Suspend Your Disbelief

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hey, you've got to hide your work away

astaireKathryn just sent me this article by Joseph Epstein (for In Character). From the first few paragraphs of “Blood, Sweat, and Words,” I thought the piece might explore how much of the effort behind an author’s work shows in the work itself (and what impact this has on said work’s overall effect); instead, it focuses more on how writers choose to talk, outside of actually making art, about the work that goes into doing so.

As a writer yourself, how do you feel about authors who, when they talk about the craft of writing or their personal process, make it all sound positively harrowing? Or downright easy?

I often enjoy discussions of what’s challenging, confusing, or surprising about, say, the problem of point of view; so long as writers stay specific and do not devolve into a whine, I must admit that I positively relish hearing the whys and hows of what makes writing hard. And I tend to cringe when someone happily claims that writing comes easily to him or her, that it emerges without any notable effort. (The whole “I wrote my novel like I was taking dictation!” affirmation causes me to scream silently and hope — deep, deep breaths — I’m not actually narrowing my eyes.)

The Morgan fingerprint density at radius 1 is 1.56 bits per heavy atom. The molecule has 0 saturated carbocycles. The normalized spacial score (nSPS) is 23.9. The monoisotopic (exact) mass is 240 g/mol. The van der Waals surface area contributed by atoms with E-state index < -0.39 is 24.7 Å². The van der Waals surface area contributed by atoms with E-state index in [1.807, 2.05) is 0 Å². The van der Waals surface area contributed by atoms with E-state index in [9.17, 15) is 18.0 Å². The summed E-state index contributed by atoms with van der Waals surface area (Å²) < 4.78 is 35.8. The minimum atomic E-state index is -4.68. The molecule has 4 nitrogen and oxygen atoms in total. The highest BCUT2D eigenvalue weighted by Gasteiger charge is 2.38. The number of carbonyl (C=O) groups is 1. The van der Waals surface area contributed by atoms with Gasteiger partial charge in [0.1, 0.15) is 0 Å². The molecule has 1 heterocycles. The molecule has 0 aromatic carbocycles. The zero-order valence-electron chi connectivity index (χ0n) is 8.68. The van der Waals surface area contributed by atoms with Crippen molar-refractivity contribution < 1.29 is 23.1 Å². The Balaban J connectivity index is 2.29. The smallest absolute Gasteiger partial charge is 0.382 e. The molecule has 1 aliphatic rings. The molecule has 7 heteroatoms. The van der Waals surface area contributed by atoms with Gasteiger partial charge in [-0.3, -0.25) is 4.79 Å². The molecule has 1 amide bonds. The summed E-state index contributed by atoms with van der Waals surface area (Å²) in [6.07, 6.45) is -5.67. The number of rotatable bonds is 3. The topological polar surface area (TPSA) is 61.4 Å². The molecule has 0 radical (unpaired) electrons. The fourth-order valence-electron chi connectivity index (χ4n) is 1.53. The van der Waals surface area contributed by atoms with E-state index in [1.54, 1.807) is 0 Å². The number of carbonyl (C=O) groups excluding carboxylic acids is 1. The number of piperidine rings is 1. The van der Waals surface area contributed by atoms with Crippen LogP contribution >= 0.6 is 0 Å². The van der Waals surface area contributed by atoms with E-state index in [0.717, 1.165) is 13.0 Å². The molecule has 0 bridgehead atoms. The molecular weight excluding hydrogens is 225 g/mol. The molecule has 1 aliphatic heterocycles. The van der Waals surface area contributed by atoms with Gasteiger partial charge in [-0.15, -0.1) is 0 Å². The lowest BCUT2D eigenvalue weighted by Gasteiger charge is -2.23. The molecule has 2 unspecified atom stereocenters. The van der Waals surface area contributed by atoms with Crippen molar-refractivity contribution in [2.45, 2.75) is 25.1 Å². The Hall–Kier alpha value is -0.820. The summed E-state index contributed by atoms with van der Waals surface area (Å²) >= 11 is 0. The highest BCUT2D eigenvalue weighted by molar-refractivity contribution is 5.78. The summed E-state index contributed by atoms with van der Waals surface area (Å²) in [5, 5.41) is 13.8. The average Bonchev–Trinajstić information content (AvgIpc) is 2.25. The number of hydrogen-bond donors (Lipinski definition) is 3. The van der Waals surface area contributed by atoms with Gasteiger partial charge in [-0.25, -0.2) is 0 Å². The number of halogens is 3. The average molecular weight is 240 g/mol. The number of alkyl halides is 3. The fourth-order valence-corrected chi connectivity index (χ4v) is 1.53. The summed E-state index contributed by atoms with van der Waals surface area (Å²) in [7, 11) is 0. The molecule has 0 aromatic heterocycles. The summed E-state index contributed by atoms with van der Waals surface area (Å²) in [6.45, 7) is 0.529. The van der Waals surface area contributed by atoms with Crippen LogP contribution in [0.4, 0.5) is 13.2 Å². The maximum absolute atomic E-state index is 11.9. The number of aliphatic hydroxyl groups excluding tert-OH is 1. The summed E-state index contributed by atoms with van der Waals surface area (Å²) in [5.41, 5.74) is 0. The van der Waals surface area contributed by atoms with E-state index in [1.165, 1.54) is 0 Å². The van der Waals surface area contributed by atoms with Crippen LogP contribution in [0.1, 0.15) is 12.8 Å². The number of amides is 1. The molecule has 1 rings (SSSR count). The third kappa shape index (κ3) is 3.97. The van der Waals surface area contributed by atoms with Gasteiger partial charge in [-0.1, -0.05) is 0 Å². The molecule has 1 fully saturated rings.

And yet I’d absolutely agree with Epstein that an artist’s creation rarely triumphs by emerging bloated or sweat-stained from the work that created it. Fred Astaire, whom Epstein has recently written a book about, is a wonderful example of an artist who made the (incredibly difficult) work he did seem as natural as breathing, even as it resonated (and continues to resonate) with surprising, unnatural grace.

But I disagree with the claim that “[t]he only true grit connected with it ought to arrive when, thinking to complain about how hard it is to write, one is smart enough to shut up and silently grit one’s teeth.” Rather, I think it’s important for artists to feel that, away from our canvas or stage or novel pages, we can admit to each other — over a beer, in a letter, or even in a published essay — that, for most of us, making art is work. Valuable work. Work that, no matter how lucky we may be to do it, is nonetheless difficult, perplexing, time-consuming, and somehow a bit different each day. I’ve met many writers who feel that talking too much (or at all) about what makes writing hard only makes doing it harder, and I don’t wish to force Examination and Explication upon all writers all the time; I even agree that indulging in too many of such conversations can be tiresome or counterproductive, particularly if we have them instead of writing or use them as an excuse for not making something new. But I’d argue that discussing the mysteries of creation can often be quite inspiring, comforting, even disturbing in a productive sort of way.

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